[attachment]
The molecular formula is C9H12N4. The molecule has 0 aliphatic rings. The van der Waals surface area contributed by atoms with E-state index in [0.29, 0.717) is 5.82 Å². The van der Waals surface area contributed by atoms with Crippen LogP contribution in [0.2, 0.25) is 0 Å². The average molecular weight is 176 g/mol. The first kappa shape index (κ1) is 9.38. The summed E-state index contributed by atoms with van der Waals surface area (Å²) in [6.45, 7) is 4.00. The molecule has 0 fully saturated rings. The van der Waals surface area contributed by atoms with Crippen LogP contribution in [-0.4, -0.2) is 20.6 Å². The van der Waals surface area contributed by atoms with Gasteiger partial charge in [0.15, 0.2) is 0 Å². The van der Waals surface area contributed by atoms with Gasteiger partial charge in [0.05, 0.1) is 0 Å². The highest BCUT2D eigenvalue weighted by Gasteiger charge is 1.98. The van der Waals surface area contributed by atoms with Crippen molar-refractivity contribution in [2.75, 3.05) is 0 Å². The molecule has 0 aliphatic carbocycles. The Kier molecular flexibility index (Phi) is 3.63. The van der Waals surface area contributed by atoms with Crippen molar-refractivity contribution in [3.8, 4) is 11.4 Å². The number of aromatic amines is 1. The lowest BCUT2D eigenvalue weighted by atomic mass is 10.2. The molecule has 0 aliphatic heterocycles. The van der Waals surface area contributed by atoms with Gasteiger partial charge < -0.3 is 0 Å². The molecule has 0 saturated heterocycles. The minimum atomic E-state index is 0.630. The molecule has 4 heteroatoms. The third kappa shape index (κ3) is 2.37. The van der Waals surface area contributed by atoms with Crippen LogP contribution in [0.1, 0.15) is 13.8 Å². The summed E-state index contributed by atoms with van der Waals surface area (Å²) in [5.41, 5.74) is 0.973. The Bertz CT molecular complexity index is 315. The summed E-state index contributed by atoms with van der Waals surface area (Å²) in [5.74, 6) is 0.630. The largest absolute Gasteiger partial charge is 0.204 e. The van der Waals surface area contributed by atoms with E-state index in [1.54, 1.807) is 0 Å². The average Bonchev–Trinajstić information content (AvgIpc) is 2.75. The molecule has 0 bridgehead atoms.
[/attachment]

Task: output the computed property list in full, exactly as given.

The molecular formula is C9H12N4. The molecule has 0 aliphatic rings. The van der Waals surface area contributed by atoms with E-state index in [0.29, 0.717) is 5.82 Å². The van der Waals surface area contributed by atoms with Crippen LogP contribution in [0.2, 0.25) is 0 Å². The average molecular weight is 176 g/mol. The first kappa shape index (κ1) is 9.38. The summed E-state index contributed by atoms with van der Waals surface area (Å²) in [6.45, 7) is 4.00. The molecule has 0 fully saturated rings. The van der Waals surface area contributed by atoms with Crippen LogP contribution in [-0.4, -0.2) is 20.6 Å². The van der Waals surface area contributed by atoms with Gasteiger partial charge in [0.15, 0.2) is 0 Å². The van der Waals surface area contributed by atoms with Gasteiger partial charge in [0.05, 0.1) is 0 Å². The highest BCUT2D eigenvalue weighted by Gasteiger charge is 1.98. The van der Waals surface area contributed by atoms with Crippen molar-refractivity contribution in [2.75, 3.05) is 0 Å². The molecule has 0 aliphatic carbocycles. The Kier molecular flexibility index (Phi) is 3.63. The van der Waals surface area contributed by atoms with Crippen molar-refractivity contribution in [3.8, 4) is 11.4 Å². The number of aromatic amines is 1. The lowest BCUT2D eigenvalue weighted by atomic mass is 10.2. The molecule has 0 aliphatic heterocycles. The van der Waals surface area contributed by atoms with Gasteiger partial charge < -0.3 is 0 Å². The molecule has 0 saturated heterocycles. The minimum atomic E-state index is 0.630. The molecule has 4 heteroatoms. The third kappa shape index (κ3) is 2.37. The van der Waals surface area contributed by atoms with Crippen LogP contribution in [0.1, 0.15) is 13.8 Å². The summed E-state index contributed by atoms with van der Waals surface area (Å²) in [5.41, 5.74) is 0.973. The Bertz CT molecular complexity index is 315. The summed E-state index contributed by atoms with van der Waals surface area (Å²) in [5.74, 6) is 0.630. The largest absolute Gasteiger partial charge is 0.204 e. The van der Waals surface area contributed by atoms with E-state index in [1.54, 1.807) is 0 Å². The average Bonchev–Trinajstić information content (AvgIpc) is 2.75. The molecule has 0 bridgehead atoms.